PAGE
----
Loss in the life of a teen is like is an empty space in their heart aching to be filled. It can range from their loss of popularity to their loss of a parent. It can be an adopted child’s loss for not knowing his or her birth parents. If a teenager is working through the pain of loss, it will likely affect their behavior. Trying to fill that void with something other than what they really long for won’t work, even if what you have to offer is better. What’s necessary is to understand and to help them work through it.
Think about a child who has lost a parent through death or divorce. The child feels the loss of that parent. If the other parent has remarried, there may be nothing wrong with the replacement. But your child’s longing is to not have that loss, at all, and every time they are around their step-parent, they are reminded of what they no longer have. Continue reading “Misbehavior Can Be Sparked By Loss”
R-E-S-P-E-C-T . . . anyone in my generation who reads those seven letters will recall Aretha Franklin’s heart-felt desire to be treated right, put to song. All of us have that need. Young and old alike, we long to be listened to and respected. Yet disrespect can suddenly appear in the teen years, so parents need to know how to stop it in its tracks.
Instead of an atmosphere of respect and admiration for their parents, as kids get older, slammed doors, loud voices, and biting remarks can become the norm. Or, passive disrespect can be displayed through turned backs, murmuring, silence, and that perennial teen favorite, the rolled eyes. Sometimes parents make the mistake of thinking that disrespect isn’t that serious, so they let it go on. But in fact, disrespect is a major sign of coming trouble. If not dealt with, it can undermine your relationship and your child’s future. So, with that in mind, let me share three simple concepts about the issue of respect to hopefully bring peace and quiet back to your home, and also prepare your teen for successful adulthood. Continue reading “Getting No Respect from Your Teen?”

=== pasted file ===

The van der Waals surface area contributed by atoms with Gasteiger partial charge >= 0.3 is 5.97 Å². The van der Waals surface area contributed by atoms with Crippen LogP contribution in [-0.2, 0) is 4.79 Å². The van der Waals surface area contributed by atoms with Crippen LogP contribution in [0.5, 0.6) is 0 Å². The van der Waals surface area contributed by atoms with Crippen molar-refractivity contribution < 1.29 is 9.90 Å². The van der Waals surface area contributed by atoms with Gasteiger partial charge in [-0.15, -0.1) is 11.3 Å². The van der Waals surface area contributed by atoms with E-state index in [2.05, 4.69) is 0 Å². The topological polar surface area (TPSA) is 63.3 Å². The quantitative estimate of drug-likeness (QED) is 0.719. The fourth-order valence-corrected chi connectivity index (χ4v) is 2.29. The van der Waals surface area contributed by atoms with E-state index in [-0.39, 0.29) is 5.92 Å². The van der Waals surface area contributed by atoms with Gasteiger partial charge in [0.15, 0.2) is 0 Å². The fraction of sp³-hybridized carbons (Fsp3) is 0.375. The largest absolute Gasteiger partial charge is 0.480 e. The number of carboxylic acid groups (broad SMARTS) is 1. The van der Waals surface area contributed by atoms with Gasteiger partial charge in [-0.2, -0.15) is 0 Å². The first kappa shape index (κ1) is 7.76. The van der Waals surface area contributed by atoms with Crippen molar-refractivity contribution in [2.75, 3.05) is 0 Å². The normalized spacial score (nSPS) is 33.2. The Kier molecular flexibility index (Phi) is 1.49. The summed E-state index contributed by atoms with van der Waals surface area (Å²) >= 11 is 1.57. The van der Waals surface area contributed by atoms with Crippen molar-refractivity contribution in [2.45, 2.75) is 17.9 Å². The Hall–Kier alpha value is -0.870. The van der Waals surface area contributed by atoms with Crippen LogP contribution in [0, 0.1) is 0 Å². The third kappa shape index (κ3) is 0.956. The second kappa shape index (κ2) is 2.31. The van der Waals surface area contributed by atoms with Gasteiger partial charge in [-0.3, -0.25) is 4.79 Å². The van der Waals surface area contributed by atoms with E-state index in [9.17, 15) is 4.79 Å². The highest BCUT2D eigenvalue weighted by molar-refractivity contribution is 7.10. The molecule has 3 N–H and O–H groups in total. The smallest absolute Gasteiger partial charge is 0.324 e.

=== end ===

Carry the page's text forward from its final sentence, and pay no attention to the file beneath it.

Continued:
When we’re in the middle of the struggle with a teen and the emotions are raging, it’s hard to see the light at the end of the tunnel—or if we do see it, it may look a lot like an oncoming freight train.
In fact, nothing can be more disruptive in the home than a teenager going through a period of intense conflict with their parents. My dear friend, James McDonald says, “There’s no pain like family pain.” Yet despite the troubles it can bring, conflict can be helpful and strengthen your relationship if it is handled right. It is not a sign of disaster and failure—it’s a necessary part of progress toward maturity. So, don’t back away from it…welcome it!
Let me share with you my Seven Pillars of Engaging in Healthy Conflict: Continue reading “7 Pillars of Healthy Conflict”